The UNSC intervention in Mali must be accompanied by humanitarian and development measures. Organisations such as AMDH, CMCPI, FIDH and LWBC, are currently working in Mali. They aim to reinforce capacities of civil society in regard to the fight against impunity and the quest for peace and justice for the victims. Prevention of the upsurge of violence, reconciliation of communities and reinforcement of the dialogue between communities and political leaders are also issues which preoccupy those organisations. They also give priority to implementing access to justice for victims, which is inherent to the success of the fight against impunity. In this regard, justice is essential to the achievement of the peace process.

As previously mentioned, women had been particularly victims of SGBV during the Malian conflict. In Gao, Tombouctou and other remote areas, rapes, collective rapes and acts of sexual violence were committed in particular by combatants of armed groups, including the Movement for the Liberation of Azawad (MNLA). Among others, Human Rights Watch (HRW) reported the testimony of a fourteen-year-old girl who was raped repeatedly by six rebels over four days (HRW, Mali: War Crimes by Northern Rebels). The fight against impunity in regard to the perpetrators of SGBV in Mali is crucial in the search for justice by these women and girls, as well as their family and community.

Access to justice for victims of SGBV is an important, but challenging, issue. SGBV crimes have occurred in remote areas, making the collection of evidence and witness statements difficult. Moreover, crimes of SGBV are more generally underreported and testimonies of these crimes are sometimes difficult to collect. In this regard fear, shame, public exposure and the social and cultural context are among the challenges faced by victims of SGBV.

Mali is still an insecure country facing security problems and crisis, and thus transitional justice – through the ICC – is taking place in an unstable context. It is therefore relevant to support the implementation of a sustainable reconciliation in regard to the situation in Mali and the pursuit of the fight against impunity, which includes criminal prosecutions against the perpetrators of the most serious crimes, as SGBV crimes. Victims and survivors deserve and need access to justice and reparations, including through the work of AMDH, CMCPI, FIDH and LWBC. It is also relevant in regard to post-conflict reconstruction, reconciliation and the peace process. However, the absence of political will of the Malian institutions constitutes a major barrier in regard to implementation and achievement of the fight against impunity in Mali.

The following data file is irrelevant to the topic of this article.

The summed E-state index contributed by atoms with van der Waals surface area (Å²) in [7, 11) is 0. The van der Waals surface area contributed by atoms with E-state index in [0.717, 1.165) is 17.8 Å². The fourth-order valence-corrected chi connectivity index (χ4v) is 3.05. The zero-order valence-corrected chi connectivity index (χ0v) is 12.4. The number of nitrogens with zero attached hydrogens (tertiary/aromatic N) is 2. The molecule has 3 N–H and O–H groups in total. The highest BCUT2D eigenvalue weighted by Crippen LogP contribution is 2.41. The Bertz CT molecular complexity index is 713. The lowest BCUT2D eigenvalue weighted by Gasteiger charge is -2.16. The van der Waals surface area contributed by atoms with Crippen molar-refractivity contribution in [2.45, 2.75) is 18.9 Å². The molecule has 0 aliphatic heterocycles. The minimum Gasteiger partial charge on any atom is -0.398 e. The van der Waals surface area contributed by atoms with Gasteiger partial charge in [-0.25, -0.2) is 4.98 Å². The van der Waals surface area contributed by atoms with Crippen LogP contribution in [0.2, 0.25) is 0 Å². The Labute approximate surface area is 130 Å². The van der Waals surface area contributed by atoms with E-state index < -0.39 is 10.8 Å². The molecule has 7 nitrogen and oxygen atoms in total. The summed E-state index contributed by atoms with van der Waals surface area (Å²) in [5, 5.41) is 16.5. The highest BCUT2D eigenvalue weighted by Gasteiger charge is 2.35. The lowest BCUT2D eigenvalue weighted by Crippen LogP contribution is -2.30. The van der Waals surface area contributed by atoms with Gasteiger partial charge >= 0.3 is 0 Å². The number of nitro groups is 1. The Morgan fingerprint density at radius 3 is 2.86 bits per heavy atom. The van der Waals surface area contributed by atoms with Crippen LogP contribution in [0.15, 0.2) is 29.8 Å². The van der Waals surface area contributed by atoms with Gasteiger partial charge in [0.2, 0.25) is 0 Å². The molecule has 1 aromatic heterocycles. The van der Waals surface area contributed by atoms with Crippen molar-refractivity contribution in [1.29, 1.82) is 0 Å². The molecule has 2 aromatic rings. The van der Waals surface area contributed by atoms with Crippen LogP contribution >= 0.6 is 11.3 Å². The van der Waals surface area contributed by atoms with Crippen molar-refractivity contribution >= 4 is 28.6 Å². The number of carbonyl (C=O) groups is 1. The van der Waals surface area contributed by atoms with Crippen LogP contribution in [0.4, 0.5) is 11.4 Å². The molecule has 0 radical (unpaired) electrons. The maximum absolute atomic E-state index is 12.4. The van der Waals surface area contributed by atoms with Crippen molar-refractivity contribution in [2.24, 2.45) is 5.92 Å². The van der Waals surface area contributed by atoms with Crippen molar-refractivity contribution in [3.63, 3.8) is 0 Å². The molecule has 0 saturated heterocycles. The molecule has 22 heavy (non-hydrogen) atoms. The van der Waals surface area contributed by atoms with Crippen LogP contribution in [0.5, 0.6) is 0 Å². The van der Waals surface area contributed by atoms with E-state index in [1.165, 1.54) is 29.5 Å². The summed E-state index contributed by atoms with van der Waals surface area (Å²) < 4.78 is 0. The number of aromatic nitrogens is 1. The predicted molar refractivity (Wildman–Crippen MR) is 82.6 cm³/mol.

This blog post and Geneviève’s attendance to the 16th Assembly of States Parties in the framework of the Canadian Partnership for International Justice was supported by the Social Sciences and Humanities Research Council of Canada.

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ICC Assembly of States Parties Symposium: Day 4

The General Debate continued on Day 4 of the ICC Assembly of States Parties (ASP). Many countries made statements, including France and Switzerland. France condemned the mistreatment of migrants in Libya as conduct that could amount to crimes against humanity. Switzerland responded: “We find it inconsistent to ask the Court to investigate crimes against migrants in one room of this building [i.e. the UN Security Council], only to propose cuts to the budget of that very same Court in another room [i.e. at the ASP]”.

Other speakers today included Canada, which, like many states, expressed disappointment with Burundi’s withdrawal from the ICC, and Botswana, which called on the permanent members of the Security Council to refrain from the use of the veto in the referral of atrocity situations to the ICC.

The General Debate was followed by a closed door meeting on the activation of the crime of aggression.

Among the many side-events taking place on Day 4 was the global launch of the Gender Justice Legacy Wall, a project designed by the Women’s Initiatives for Gender Justice to celebrate 15 years since the establishment of the ICC and the approach of the 20thGender Justice Wall anniversary of the adoption of the Rome Statute. The Legacy Wall honours and celebrates groups and individuals who have contributed to the field of international gender justice as practitioners, advocates, judges, prosecutors, grassroots and other organisations, survivors, witnesses (by number for anonymity), academics, diplomats and others. The Legacy Wall is intended to be a living legacy with more names to be added at future significant anniversaries of the Rome Statute, as the gender justice field continues to evolve, as others are recognised and as future generations join and contribute to this endeavour. The launch was co-sponsored by the Women’s Initiatives, New Zealand, Switzerland, and the UK.